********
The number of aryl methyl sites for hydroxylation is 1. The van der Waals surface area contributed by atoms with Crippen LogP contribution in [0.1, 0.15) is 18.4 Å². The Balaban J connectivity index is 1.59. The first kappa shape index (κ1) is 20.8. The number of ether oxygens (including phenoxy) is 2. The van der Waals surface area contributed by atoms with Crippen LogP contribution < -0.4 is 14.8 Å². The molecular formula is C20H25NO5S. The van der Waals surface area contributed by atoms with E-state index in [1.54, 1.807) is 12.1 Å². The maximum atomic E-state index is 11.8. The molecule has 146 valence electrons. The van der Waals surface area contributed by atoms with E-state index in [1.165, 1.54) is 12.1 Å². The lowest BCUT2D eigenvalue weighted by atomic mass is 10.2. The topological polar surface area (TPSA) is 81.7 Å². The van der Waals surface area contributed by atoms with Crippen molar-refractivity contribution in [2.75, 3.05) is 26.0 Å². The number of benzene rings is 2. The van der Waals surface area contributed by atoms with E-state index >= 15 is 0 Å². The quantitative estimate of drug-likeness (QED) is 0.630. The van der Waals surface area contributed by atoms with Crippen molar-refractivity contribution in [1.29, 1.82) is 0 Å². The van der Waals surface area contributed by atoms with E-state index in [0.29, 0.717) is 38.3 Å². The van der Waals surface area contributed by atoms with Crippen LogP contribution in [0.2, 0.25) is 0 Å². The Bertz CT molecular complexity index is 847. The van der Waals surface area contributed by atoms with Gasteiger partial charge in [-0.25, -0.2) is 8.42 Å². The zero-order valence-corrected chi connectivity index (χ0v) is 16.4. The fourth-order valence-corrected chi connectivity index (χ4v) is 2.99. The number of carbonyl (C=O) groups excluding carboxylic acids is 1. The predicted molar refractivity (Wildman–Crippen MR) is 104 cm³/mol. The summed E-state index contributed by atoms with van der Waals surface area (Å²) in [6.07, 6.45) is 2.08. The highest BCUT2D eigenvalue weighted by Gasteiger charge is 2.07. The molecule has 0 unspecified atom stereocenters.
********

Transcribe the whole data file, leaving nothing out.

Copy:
The number of aryl methyl sites for hydroxylation is 1. The van der Waals surface area contributed by atoms with Crippen LogP contribution in [0.1, 0.15) is 18.4 Å². The Balaban J connectivity index is 1.59. The first kappa shape index (κ1) is 20.8. The number of ether oxygens (including phenoxy) is 2. The van der Waals surface area contributed by atoms with Crippen LogP contribution < -0.4 is 14.8 Å². The molecular formula is C20H25NO5S. The van der Waals surface area contributed by atoms with E-state index in [1.54, 1.807) is 12.1 Å². The maximum atomic E-state index is 11.8. The molecule has 146 valence electrons. The van der Waals surface area contributed by atoms with E-state index in [1.165, 1.54) is 12.1 Å². The lowest BCUT2D eigenvalue weighted by atomic mass is 10.2. The topological polar surface area (TPSA) is 81.7 Å². The van der Waals surface area contributed by atoms with Crippen molar-refractivity contribution in [2.75, 3.05) is 26.0 Å². The number of benzene rings is 2. The van der Waals surface area contributed by atoms with E-state index >= 15 is 0 Å². The quantitative estimate of drug-likeness (QED) is 0.630. The van der Waals surface area contributed by atoms with Crippen molar-refractivity contribution in [1.29, 1.82) is 0 Å². The van der Waals surface area contributed by atoms with E-state index in [0.29, 0.717) is 38.3 Å². The van der Waals surface area contributed by atoms with Crippen LogP contribution in [0.2, 0.25) is 0 Å². The Bertz CT molecular complexity index is 847. The van der Waals surface area contributed by atoms with Gasteiger partial charge in [-0.25, -0.2) is 8.42 Å². The zero-order valence-corrected chi connectivity index (χ0v) is 16.4. The fourth-order valence-corrected chi connectivity index (χ4v) is 2.99. The number of carbonyl (C=O) groups excluding carboxylic acids is 1. The predicted molar refractivity (Wildman–Crippen MR) is 104 cm³/mol. The summed E-state index contributed by atoms with van der Waals surface area (Å²) in [6.07, 6.45) is 2.08. The highest BCUT2D eigenvalue weighted by Gasteiger charge is 2.07. The molecule has 0 unspecified atom stereocenters.